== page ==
by Ronald A. Shearer
Olaus Jeldness was a "mining man," but he is a legend in Rossland, British Columbia, not for his accomplishments in mining, but for his exploits on skis. Yet, despite his local fame, surprisingly little is known about his life and some of the details regularly repeated in the extant literature are incorrect. In his adult life, skiing was important, at times a basic means of locomotion in winter, but more generally a relaxing and exhilarating relief from the stresses and anxieties of dangerous and demanding everyday activities. However, at root his life was an odyssey through the mining camps of North America (and some in Europe), in a determined quest for ever elusive riches, always guided by the optimistic belief that the next hole in the ground would deliver the big bonanza. His personal bonanza was found on an isolated mountainside outside Rossland. It gave him a modest personal fortune and for an extended time he led a prosperous life style. However, he died in less than prosperous circumstances, a victim of his own speculative nature and the depression of the 1930s. This paper reports what I have discovered in my attempt to understand Olaus Jeldness and his life.
Olaus Nilsen Jeldness was born Olaus Nilsen Gjeldnes, one of seven children in the family of Nils Gjeldnes on a farm in what was then the rural municipality of Stangvik, Norway, on October 1, 1856.[i] Following administrative reorganizations, Stangvik is now a village in the larger municipality of Sarnadal, in the district of Nordmore, in the county of More og Romsdal.[ii] Stangvik is deep in a fiord on the southwest coast of Norway, about 375 kilometres north and somewhat west of Oslo and about 100 kilometres southwest of the famous ski resort of Trondheim. The Gjeldnes family had a farm, with a substantial farmhouse that is still in use. Olaus, like other family members, changed the spelling of his name to Jeldness (or, perhaps the immigration officials changed it for him) when he immigrated to the United States.
I have discovered nothing about his early life in Norway, except that he was an accomplished skier and ski jumper from childhood. Olaus reported that before leaving Norway, he set a national (and by implication, a world) record with a ski jump of 92 feet, a record that he asserted stood until 1888 when it was bested by another Norwegian who jumped 100 feet.[iii] I have not been able to verify Olaus' claim; nor could Wormington. However, Olaus had a reputation for honesty and even if it was not recognized as a national record, the jump was a remarkable achievement for the times. By today's standards, these records seem puny. However, it was very early in the history of jumping competitions, skiing equipment was primitive and science had not yet been applied to the refinement of jumping techniques and the design of ski jumps and jumping hills.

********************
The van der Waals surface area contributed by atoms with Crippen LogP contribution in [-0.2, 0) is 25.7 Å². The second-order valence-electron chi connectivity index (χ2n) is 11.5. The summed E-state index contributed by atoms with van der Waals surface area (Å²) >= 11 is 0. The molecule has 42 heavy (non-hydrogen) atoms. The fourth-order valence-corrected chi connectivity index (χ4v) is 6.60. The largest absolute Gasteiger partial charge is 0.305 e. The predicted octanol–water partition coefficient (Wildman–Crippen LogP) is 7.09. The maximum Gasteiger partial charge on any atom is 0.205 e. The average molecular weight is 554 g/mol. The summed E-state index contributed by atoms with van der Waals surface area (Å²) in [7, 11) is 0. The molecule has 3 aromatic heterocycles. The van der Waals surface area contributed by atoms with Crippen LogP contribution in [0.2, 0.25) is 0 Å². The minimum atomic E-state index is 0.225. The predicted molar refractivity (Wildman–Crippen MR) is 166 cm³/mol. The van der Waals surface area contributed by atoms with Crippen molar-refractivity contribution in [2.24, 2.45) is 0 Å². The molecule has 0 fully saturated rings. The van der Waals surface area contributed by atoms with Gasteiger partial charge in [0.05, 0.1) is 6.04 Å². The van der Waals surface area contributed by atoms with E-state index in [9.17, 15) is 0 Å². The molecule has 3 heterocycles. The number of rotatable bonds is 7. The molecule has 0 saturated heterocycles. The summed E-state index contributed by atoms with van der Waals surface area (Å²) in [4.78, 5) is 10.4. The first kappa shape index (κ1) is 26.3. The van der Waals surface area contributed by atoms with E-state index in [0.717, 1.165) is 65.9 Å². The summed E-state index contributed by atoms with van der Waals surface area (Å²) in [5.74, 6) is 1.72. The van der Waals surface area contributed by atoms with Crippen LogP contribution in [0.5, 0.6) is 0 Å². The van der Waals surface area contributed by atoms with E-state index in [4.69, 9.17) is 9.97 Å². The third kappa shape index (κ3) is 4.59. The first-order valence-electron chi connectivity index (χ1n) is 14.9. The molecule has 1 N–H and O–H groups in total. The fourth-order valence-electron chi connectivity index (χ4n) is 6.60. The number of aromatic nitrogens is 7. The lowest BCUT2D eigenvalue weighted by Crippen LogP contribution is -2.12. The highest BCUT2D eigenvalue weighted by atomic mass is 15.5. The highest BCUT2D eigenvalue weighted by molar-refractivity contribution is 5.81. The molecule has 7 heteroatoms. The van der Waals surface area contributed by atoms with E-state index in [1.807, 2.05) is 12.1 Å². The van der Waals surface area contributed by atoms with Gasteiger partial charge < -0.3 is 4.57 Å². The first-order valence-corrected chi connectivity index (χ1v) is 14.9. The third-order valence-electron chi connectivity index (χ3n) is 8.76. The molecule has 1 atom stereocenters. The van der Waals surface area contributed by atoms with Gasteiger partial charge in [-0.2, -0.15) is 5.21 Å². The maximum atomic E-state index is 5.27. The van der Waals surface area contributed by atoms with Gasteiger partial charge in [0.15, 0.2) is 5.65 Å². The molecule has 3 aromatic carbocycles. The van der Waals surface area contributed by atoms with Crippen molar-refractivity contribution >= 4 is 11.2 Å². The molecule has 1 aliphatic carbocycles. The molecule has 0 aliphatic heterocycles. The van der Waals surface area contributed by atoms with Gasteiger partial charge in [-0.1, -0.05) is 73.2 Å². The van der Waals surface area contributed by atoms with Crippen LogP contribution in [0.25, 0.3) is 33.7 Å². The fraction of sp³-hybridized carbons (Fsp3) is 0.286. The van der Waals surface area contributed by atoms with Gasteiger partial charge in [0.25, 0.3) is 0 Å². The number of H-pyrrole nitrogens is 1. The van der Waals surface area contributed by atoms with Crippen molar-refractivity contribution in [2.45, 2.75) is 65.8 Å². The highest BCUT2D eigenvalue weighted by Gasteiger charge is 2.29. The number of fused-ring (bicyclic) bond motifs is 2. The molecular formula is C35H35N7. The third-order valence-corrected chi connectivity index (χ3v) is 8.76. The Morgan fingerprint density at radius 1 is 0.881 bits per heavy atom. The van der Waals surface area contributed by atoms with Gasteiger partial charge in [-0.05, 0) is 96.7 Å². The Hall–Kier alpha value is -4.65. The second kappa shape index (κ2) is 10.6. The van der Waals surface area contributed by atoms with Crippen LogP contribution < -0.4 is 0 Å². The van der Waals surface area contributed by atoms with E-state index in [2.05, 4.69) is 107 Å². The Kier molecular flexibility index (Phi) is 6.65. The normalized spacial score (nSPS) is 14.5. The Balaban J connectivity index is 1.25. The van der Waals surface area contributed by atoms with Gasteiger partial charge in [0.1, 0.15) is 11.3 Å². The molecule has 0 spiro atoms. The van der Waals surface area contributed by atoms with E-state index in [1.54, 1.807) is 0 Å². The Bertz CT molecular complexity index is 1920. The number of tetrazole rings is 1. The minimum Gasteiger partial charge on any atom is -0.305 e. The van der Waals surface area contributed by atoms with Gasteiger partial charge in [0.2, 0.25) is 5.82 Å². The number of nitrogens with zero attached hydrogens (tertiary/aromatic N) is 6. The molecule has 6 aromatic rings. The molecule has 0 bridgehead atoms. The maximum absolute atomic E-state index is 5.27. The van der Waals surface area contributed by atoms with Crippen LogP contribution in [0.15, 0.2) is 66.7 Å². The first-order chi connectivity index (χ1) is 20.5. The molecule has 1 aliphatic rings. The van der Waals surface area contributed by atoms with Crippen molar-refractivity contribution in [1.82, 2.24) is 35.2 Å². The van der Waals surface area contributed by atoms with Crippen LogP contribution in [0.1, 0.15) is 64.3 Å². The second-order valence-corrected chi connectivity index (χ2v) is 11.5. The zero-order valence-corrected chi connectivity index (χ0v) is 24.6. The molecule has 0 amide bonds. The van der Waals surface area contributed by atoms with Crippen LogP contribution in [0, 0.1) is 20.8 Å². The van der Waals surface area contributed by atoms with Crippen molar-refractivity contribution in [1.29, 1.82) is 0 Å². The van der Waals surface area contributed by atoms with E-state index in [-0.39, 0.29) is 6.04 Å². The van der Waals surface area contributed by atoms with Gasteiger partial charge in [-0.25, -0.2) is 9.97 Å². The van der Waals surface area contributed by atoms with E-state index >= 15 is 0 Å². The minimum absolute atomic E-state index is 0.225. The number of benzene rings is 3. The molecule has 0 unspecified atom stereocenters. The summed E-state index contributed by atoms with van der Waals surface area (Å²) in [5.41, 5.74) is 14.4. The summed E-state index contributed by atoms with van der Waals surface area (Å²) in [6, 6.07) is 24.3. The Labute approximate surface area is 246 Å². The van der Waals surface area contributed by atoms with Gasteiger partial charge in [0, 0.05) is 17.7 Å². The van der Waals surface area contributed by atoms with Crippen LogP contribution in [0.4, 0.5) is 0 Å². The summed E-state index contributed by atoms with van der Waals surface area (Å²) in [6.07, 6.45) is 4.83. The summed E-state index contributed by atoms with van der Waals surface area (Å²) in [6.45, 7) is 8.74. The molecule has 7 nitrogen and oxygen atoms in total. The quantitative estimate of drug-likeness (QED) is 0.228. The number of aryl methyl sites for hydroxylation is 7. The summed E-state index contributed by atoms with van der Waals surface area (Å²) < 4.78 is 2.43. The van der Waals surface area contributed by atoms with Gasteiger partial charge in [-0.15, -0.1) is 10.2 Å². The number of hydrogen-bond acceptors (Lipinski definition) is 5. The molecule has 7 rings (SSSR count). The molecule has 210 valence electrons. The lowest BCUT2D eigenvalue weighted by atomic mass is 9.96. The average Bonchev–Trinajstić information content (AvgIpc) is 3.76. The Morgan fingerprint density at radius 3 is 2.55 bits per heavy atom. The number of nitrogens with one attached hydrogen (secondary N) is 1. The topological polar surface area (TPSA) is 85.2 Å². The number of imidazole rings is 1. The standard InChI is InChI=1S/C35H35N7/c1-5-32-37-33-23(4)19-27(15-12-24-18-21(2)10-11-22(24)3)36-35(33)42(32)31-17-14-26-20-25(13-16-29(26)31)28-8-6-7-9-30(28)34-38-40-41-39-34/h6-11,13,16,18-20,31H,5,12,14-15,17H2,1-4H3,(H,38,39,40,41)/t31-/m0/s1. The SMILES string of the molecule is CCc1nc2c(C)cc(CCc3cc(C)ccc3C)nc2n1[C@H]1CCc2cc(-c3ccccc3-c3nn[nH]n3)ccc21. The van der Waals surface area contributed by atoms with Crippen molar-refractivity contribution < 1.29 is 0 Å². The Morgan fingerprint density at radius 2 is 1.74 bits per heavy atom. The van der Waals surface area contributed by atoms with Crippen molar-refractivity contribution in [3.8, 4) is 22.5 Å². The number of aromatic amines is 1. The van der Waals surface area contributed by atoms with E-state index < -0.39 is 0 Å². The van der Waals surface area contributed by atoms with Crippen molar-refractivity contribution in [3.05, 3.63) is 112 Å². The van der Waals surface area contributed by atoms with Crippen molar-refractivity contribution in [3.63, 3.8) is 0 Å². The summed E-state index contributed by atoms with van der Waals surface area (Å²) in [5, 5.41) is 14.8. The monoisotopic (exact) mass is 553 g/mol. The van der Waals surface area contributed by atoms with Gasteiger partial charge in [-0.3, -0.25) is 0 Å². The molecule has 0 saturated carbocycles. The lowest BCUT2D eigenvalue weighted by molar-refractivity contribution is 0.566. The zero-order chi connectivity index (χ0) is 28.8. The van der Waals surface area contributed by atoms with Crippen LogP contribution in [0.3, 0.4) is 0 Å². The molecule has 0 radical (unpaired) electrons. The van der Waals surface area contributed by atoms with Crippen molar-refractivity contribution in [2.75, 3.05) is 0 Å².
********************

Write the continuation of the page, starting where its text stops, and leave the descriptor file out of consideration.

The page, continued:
Olaus' education is a blank. He left Norway at age 16, but I do not know if he remained in school until his departure. However, given what I know about his subsequent accomplishments, whatever the number of years of formal schooling, I would be surprised if he was not also academically gifted. His letters and a few other writings show a mastery of the English language that, while not perfect, would be the envy of many native speakers. He also proved himself capable of self-directed advanced study in geology and mining engineering and thoughtful explorations in politics, religion and moral philosophy -- all of this while working hard in a variety of mining camps on the western mining frontier of North America. Regardless of his level of formal education, he was a highly intelligent man.
Topics Covered in this Essay
- Olaus Jeldness
- Early Years
- A Contemplative Man
- The Jeldness Family
- Who Was Olaus Jeldness?
- Afternote: Mount Jeldness